2014

New Year, New You - Career Advice for '06 Along With Counting Calories, Heading Back to the Gym, and Finding More

Time for Self, Approximately 15% of All New Year's Resolutions

Will Be Career-Related



    MOUNTAIN VIEW, Calif., Dec. 20 /PRNewswire/ -- Simply Hired
 (www.simplyhired.com), the world's largest job search site, and Cynthia
 Shapiro, the site's employee advocate and author of Corporate Confidential --
 50 Secrets Your Company Doesn't Want You to Know, offer tips to take into the
 New Year.
 
      Set a goal to success
      Pick a date and take steps to find a new job. Research opportunities,
      determine the skills needed for your next move and take the initiative to
      prepare yourself. Find contacts by joining an online social networking
      site like LinkedIn.com.
 
      Spruce up your attitude and workspace
      Show confidence in your work, but don't let anyone see your Marketing for
      Dummies book. Keep your cube decor to a minimum. A messy desk says "messy
      thinker," while being overly neat may say, " ... what does he/she really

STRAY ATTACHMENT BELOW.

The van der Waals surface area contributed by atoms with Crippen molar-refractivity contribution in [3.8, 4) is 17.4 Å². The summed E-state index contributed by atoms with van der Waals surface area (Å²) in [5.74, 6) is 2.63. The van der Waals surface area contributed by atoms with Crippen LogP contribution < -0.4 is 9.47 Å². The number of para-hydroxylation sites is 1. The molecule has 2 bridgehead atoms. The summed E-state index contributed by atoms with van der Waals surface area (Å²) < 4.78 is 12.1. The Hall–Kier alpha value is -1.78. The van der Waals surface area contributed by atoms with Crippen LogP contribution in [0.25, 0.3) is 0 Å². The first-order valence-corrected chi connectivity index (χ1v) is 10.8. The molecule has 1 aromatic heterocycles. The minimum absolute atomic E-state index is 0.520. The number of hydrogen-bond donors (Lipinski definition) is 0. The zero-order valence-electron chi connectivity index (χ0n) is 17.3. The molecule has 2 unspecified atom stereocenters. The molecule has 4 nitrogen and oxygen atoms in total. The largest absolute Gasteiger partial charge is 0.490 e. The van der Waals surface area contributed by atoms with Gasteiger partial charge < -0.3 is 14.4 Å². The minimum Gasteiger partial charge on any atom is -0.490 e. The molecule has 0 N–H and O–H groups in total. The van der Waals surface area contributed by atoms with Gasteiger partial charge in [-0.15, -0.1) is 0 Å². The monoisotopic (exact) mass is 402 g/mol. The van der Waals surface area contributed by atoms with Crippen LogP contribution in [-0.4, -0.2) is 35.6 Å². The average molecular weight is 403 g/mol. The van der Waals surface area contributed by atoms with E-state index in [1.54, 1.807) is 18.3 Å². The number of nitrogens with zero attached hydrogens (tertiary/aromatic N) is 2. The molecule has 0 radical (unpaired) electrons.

do?"
 
      Ask for a raise, but not a promotion
      Promotions are offered, never solicited, and gives the impression you
      care more about your status than what's best for the company.
 
      Image is everything
      Remember the workplace is not a nightclub. Buy an iron, drop the hem and
      button the shirt.
 
      Wedding bells and baby coos
      Life-changing events can be all-consuming, suddenly filling your time
      with making phone calls and arrangements, something the boss secretly
      doesn't want done during work hours. Not only do you come across
      distracted, but not fully focused on your job.
 
      Never blog about work
      From flight attendants to reporters, many have been fired for blogging
      about their job or fellow employees. Just like email, anything in writing
      can be used against you.
 
      There's always a test
      Expense reports are the employer's secret weapon in testing an employee's
      loyalty. Remember to always be frugal with the company's money.
 
      Criticism in person, praise in writing
      If you have an issue, deal with it in person. Likewise, spread praise in
      writing, so it's not forgotten.
 
      No one says "fired" anymore
      Beware of danger signs that your career might be in jeopardy, like being
      ignored, or the company brings in someone to "help" with your work.
 
      When it's time to move on
      Evaluate your current position and new opportunities. Utilize career
      sites like Simply Hired (www.simplyhired.com) to stay up on new jobs and
      lucrative occupations.
 
 

SOURCE Simply Hired

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